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'European Commission backs abolishing daylight saving'

European Commission President Jean-Claude Juncker addresses members of the European Commission at the beginning of the group’s seminar at Genval Castle, Genval, Belgium, on August 30, 2018. (Photo by AFP)

The European Commission will recommend EU member states abolish daylight saving, where clocks are advanced by one hour in summer, its president Jean-Claude Juncker said on German television Friday.

"We carried out a survey, millions responded and believe that in future, summer time should be year-round, and that's what will happen," he told public broadcaster ZDF, adding that European Commission planned to decide on the matter later Friday.

“I will recommend to the commission that, if you ask the citizens, then you have to do what the citizens say,” said Juncker, speaking in German.

“We will decide on this today, and then it will be the turn of the member states and the European Parliament,” he added.

An online poll suggested that more than 80 percent of Europeans were against the annual ritual of adjusting clocks forward by one hour in the spring and then back an hour in the autumn, a practice used across most of Europe and North America.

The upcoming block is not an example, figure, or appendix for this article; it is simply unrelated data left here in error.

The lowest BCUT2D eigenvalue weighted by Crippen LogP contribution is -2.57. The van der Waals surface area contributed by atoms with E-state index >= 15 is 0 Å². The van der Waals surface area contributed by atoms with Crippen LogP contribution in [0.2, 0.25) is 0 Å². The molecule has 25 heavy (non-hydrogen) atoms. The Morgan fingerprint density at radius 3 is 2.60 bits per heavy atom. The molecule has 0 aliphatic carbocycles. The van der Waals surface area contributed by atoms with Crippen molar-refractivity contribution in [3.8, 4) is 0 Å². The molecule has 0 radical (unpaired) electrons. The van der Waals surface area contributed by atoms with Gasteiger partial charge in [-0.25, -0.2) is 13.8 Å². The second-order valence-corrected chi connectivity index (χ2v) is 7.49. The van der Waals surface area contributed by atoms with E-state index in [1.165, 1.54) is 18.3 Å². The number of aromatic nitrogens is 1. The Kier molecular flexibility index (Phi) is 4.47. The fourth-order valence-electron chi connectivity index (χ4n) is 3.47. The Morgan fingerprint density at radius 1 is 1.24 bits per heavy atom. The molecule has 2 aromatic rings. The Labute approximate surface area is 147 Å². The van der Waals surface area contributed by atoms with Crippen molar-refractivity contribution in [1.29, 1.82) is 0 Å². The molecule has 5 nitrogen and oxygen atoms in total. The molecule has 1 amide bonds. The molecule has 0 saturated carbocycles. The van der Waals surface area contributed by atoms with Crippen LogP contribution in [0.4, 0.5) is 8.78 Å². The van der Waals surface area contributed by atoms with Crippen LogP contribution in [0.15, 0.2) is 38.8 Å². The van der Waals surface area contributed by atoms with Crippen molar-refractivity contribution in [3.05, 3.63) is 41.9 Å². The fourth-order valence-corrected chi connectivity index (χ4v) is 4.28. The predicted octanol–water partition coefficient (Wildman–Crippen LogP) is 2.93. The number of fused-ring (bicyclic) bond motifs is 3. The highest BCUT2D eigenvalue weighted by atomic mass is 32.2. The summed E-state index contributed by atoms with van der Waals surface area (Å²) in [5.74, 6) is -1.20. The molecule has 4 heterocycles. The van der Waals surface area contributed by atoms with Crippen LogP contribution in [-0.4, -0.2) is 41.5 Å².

Any change would still need approval from national governments and European Parliament to become law.

EU law requires that citizens in all 28 EU countries move their clocks an hour forward on the last Sunday in March and switch back to winter time on the final Sunday in October.

The photo, taken on March 23, 2018, shows a technician working on the clock of the Lukaskirche Church in Dresden, eastern Germany. (Photo by AFP)

But Finland, with the most northerly EU national capital, this year called for the EU to halt the practice, which critics say it can cause long-term health problems, especially among young children and elderly people.

Research has shown that the time change disrupts sleep schedules and can impact productivity at work.

Supporters say making the switch to give extra morning daylight in winter and evening light in summer can help reduce traffic accidents and save energy.

Outside the EU, a handful of European countries have stopped switching between summer and winter time, including Russia, Turkey, Belarus and Iceland.

Earlier this month, Prime Minister Shinzo Abe ordered his ruling party to study whether to introduce daylight saving time for the Olympic Games in 2020 as a way to deal with Japan’s intense summer heat.

According to a Kyodo News poll published on Sunday, 61.8 percent said they are opposed to the idea of daylight saving time, while 30.8 percent support it.

(Source: Agencies)

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